The entry-level iPad Mini with the 7.9-inch touchscreen costs $329—a price tag that tech analyst Rob Enderle calls, "the worst of all possible worlds."
The 16GB WiFi-only iPad Mini costs well above the starting price of its two biggest competitors in the space, the Amazon Kindle Fire HD and Google Nexus 7, both $199 (although the entry-level Google Nexus 7 is 8GB). Enderle, a veteran tech analyst and avid Apple watcher, had put the ceiling on the entry level iPad Mini at $250, a slight premium over the competition.
By delivering an iPad priced out of market, "Apple validates the [small-tablet] class with a product, but sharply shifts demand to the competition," Enderle says.
Cost has been hailed as the most important feature of an iPad Mini. Earlier this week, sources told 9to5Mac that the iPad Mini would start at $329. Wall Street analysts were shooting for a price tag anywhere from $299 to $349.
On the enterprise front, Dozuki, a software developer for tablets used on factory floors, has seen industrial customers prefer cheaper, smaller Android tablets over the larger iPad because of the cost.
Truth is, the iPad Mini has put Apple in a pickle.
Tablets and even smartphones are quickly becoming sold on the cheap—Amazon Kindle CEO Jeff Bezos confirmed this month that the Kindle is sold "at cost"—so that money can be made on services accessed via the device. Yet Apple couldn't get near the $199 price.
"Unless they did something to subsidize the price, that would just collapse the margins," Enderle says. "It would be very difficult to weather that particular storm because Apple lives on very high margins... Apple has to find a stronger engine [in services], in order to compete."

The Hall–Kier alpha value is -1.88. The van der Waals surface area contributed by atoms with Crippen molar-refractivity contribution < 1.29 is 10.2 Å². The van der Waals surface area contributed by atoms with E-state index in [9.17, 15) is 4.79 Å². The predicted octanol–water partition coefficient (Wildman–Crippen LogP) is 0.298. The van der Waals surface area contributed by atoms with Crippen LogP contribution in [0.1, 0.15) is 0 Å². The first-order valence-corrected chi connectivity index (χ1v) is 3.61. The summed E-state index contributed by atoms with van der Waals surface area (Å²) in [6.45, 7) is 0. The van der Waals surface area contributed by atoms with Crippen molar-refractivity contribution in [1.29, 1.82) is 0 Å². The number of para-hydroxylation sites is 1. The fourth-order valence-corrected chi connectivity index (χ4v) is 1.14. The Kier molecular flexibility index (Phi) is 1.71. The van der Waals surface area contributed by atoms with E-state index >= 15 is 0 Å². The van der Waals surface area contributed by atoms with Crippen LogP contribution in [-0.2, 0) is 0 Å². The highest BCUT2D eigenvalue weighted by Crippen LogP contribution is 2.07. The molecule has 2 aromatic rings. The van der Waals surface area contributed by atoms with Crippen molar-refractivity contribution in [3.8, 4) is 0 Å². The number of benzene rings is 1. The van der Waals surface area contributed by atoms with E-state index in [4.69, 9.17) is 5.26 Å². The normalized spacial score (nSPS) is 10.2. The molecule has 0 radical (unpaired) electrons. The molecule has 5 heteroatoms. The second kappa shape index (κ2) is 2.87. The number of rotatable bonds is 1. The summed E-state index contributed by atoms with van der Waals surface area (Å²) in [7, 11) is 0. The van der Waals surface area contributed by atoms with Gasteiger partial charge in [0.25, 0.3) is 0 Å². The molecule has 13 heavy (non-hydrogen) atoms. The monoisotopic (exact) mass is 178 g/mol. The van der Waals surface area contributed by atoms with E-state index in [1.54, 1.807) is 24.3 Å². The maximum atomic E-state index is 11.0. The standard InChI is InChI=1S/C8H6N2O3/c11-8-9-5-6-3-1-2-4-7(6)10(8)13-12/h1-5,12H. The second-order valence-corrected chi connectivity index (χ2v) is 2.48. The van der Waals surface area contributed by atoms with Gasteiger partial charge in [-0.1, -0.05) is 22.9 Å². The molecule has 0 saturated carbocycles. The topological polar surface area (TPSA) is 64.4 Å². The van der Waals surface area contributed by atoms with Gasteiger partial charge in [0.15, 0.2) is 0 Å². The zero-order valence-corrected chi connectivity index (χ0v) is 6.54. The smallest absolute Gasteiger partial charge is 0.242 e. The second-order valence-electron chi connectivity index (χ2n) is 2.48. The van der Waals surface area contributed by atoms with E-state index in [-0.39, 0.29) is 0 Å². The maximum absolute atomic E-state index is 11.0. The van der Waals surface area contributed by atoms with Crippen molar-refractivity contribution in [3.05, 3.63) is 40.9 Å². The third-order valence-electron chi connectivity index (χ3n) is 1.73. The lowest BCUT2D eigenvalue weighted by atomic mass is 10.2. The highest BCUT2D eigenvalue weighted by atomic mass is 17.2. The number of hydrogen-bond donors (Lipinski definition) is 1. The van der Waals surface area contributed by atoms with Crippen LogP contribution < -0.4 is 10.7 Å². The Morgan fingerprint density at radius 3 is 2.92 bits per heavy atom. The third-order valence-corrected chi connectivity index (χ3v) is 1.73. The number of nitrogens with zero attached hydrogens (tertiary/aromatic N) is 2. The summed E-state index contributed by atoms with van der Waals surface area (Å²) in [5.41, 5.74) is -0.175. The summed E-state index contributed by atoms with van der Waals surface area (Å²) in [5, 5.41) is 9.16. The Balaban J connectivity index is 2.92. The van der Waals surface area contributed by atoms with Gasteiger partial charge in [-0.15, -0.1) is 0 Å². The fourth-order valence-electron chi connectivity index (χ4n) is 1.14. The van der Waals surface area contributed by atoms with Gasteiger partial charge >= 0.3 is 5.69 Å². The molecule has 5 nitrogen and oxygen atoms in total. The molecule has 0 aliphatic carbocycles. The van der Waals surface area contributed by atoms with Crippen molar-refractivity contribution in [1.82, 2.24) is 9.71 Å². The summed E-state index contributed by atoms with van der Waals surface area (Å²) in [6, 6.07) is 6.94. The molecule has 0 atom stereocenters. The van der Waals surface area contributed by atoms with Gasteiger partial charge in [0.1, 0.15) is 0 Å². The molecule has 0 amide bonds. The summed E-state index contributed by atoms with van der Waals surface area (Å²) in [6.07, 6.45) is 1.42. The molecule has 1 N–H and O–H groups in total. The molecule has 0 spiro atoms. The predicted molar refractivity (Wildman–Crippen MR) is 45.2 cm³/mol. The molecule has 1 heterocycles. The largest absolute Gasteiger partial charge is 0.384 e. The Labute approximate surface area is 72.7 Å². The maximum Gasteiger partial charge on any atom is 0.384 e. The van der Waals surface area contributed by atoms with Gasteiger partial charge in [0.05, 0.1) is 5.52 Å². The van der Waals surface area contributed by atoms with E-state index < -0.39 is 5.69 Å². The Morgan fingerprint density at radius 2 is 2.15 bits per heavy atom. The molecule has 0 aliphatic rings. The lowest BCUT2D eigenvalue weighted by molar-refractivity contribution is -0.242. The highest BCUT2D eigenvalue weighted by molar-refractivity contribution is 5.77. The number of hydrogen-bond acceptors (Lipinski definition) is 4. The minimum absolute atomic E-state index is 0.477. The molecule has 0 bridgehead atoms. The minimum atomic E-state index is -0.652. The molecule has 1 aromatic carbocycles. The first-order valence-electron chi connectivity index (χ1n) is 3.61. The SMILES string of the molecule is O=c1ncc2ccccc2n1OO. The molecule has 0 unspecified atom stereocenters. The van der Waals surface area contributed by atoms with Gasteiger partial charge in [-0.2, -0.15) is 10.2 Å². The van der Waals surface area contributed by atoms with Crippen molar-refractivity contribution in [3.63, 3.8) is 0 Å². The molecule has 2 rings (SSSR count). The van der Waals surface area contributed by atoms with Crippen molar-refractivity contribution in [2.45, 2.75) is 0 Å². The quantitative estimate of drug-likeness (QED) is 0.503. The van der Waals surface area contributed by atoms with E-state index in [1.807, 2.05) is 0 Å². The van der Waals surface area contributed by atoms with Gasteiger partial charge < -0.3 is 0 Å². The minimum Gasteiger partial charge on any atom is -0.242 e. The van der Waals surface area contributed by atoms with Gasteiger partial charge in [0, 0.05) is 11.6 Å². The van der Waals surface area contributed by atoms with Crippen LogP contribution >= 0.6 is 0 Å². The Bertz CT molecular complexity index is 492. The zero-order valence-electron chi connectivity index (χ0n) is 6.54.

The iPad Mini, arguably CEO Tim Cook's first product under his watch, represents a significant shift in Apple strategy. "Apple in the past has defined new products with new form factors and waited for the market to follow," writes Adam Leach, analyst at Ovum, in a research note. "In this instance Apple is following the market trend towards smaller cheaper tablet form-factors. This reflects a fundamental change in the way Apple operates."
Indeed, Apple marketing chief Phil Schiller spent a lot of time comparing the iPad Mini with the Google Nexus 7. The iPad Mini has a slightly larger screen than the Nexus 7 and runs existing iPad apps, whereas competitors run stretched out smartphone apps resulting in a lackluster user experience, he says.
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And then there's the potential cannibalization of the wildly popular 9.7-inch iPad.
The iPad Mini can be a hot seller in the holiday season. A $329 gift is a little more reasonable than the entry-level $499 fourth-generation iPad also announced today. However, some cannibalism might be offset by the fact that Apple will continue to sell the entry-level iPad 2 at $399.
"The iPad Mini will be a much tighter margin product, too, so it will have a top line and bottom line impact," Enderle says. "Of course, Apple didn't have a lot of choice. If they didn't play in the smaller tablet market, they likely were going to lose a lot of market."
Tom Kaneshige covers Apple and Consumerization of IT for CIO.com. Follow Tom on Twitter @kaneshige. Follow everything from CIO.com on Twitter @CIOonline and on Facebook. Email Tom at firstname.lastname@example.org